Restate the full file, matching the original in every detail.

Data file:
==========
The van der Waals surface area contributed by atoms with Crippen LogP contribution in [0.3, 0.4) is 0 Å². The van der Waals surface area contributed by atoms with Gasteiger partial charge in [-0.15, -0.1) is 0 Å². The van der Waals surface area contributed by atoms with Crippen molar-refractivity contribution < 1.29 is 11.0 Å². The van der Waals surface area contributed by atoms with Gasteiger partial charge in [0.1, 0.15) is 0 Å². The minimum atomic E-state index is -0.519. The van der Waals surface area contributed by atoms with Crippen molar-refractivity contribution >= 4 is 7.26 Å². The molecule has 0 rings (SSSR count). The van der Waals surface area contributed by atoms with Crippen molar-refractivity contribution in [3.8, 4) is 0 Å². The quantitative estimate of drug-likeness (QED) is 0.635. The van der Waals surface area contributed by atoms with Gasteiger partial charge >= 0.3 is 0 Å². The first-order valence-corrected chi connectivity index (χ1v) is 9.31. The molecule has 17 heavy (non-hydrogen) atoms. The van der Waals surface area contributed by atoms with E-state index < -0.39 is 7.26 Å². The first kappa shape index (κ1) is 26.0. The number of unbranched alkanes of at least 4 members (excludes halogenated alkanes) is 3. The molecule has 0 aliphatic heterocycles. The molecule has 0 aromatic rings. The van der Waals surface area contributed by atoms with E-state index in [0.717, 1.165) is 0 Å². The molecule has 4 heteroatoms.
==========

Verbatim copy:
The van der Waals surface area contributed by atoms with Crippen LogP contribution in [0.3, 0.4) is 0 Å². The van der Waals surface area contributed by atoms with Gasteiger partial charge in [-0.15, -0.1) is 0 Å². The van der Waals surface area contributed by atoms with Crippen molar-refractivity contribution < 1.29 is 11.0 Å². The van der Waals surface area contributed by atoms with Gasteiger partial charge in [0.1, 0.15) is 0 Å². The minimum atomic E-state index is -0.519. The van der Waals surface area contributed by atoms with Crippen molar-refractivity contribution >= 4 is 7.26 Å². The molecule has 0 rings (SSSR count). The van der Waals surface area contributed by atoms with Crippen molar-refractivity contribution in [3.8, 4) is 0 Å². The quantitative estimate of drug-likeness (QED) is 0.635. The van der Waals surface area contributed by atoms with Gasteiger partial charge >= 0.3 is 0 Å². The first-order valence-corrected chi connectivity index (χ1v) is 9.31. The molecule has 17 heavy (non-hydrogen) atoms. The van der Waals surface area contributed by atoms with E-state index < -0.39 is 7.26 Å². The first kappa shape index (κ1) is 26.0. The number of unbranched alkanes of at least 4 members (excludes halogenated alkanes) is 3. The molecule has 0 aliphatic heterocycles. The molecule has 0 aromatic rings. The van der Waals surface area contributed by atoms with E-state index in [0.717, 1.165) is 0 Å². The molecule has 4 heteroatoms.